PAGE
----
Author Topic: Lower pH Limit For Lalvin 71B 1122  (Read 4073 times)

Offline punatic

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Lower pH Limit For Lalvin 71B 1122
« on: July 24, 2011, 08:36:03 PM »
I'm making a traditional mead using Lalvin 71B 1122 for the yeast.  I'm noticing that the fermentation slows quite a bit when the pH goes below 3.6.  I adjust the pH upward to 4.6 using a few mL of 8N KOH and fermentation takes off again.

Has anyone else observed this high lower limit to 71B's working pH range?  Are there specs for optimum pH ranges for individual yeast strains available anywhere?   I know there are general guidlines for mead pH, but It seems that some yeast don't know about those guidlines.   ::)

« Last Edit: July 24, 2011, 08:42:45 PM by punatic »
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jaybeerman

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Re: Lower pH Limit For Lalvin 71B 1122
« Reply #1 on: July 24, 2011, 09:29:10 PM »
but It seems that some yeast don't know about those guidlines.   ::)
just do your best to educate those dumb bast#rds

http://www.lalvinyeast.com/images/library/71B_Yeast.pdf  
You might show them this chart for titratable acid metabolism by strain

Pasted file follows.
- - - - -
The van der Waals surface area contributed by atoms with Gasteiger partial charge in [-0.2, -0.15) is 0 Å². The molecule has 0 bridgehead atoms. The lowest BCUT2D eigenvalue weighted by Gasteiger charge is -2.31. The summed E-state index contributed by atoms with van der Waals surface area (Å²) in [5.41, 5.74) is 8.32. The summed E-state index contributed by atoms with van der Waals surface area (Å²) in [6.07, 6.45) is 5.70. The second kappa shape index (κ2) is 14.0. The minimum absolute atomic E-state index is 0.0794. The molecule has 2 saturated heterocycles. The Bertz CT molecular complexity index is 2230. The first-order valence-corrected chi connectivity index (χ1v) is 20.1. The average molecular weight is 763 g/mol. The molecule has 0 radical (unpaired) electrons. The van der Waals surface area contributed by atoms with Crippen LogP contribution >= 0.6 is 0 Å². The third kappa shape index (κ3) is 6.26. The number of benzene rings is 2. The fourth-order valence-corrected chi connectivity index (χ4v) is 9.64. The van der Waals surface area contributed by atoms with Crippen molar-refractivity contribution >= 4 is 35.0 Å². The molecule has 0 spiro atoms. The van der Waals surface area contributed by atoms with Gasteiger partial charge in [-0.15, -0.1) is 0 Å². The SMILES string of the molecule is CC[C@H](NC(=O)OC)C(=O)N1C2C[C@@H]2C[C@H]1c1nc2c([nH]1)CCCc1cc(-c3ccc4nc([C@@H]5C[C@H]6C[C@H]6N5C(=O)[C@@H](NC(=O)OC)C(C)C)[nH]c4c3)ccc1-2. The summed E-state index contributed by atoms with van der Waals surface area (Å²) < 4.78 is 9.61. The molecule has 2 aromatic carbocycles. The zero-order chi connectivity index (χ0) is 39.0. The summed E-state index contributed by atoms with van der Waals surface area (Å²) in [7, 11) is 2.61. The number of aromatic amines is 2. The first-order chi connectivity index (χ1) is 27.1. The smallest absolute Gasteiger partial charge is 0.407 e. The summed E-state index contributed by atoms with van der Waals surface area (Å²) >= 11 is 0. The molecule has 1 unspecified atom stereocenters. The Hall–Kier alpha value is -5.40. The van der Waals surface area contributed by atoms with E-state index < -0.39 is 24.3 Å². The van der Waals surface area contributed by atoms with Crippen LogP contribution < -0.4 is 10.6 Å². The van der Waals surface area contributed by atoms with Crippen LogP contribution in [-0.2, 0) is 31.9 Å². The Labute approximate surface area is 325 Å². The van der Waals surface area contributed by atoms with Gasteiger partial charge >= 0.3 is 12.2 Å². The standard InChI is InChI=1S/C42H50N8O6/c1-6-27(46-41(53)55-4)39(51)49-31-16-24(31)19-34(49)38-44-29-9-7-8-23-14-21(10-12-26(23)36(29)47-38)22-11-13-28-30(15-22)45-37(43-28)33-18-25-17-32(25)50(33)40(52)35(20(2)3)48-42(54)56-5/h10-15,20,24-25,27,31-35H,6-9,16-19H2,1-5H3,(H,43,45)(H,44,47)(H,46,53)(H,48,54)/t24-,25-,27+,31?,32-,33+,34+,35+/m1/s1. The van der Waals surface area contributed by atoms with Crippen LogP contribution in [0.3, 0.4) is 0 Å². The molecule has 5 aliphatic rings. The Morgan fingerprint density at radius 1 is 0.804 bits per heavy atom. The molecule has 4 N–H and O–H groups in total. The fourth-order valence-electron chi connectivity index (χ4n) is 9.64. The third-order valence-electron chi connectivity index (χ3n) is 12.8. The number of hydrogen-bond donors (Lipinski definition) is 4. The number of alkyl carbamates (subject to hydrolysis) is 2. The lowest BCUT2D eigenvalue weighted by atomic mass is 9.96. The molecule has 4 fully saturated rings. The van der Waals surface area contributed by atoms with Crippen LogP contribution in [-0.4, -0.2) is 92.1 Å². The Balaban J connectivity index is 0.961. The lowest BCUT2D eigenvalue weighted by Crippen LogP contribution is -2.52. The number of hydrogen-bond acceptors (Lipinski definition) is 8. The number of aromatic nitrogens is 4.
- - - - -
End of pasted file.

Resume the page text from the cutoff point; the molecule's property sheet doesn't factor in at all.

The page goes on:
What strains do you take below ph3.6, just curious?  The chart is pretty limited, but I hope it helps with your questions.  cheers, j
« Last Edit: July 24, 2011, 09:41:39 PM by jaybeerman »

Offline punatic

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Re: Lower pH Limit For Lalvin 71B 1122
« Reply #2 on: July 25, 2011, 01:15:29 AM »
Thanks for the link.  I've seen that spec sheet before, but I don't know of a correlation between the ability to metabolize acidity and low pH tolerance.  Perhaps the ability to metabolize acidity comes from not being able to tolerate low pH.

I had been using the following Wyeast strains for meadmaking:  4184, 4242, 4783, and 2124 (yes 2124).  They seem to be tolerant well into the low pH 3 range. 

I've been experimenting with dry strains lately.  I like their ease of use, but is the trade-off for this ease of use the need for closer pH monitoring?
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jaybeerman

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Re: Lower pH Limit For Lalvin 71B 1122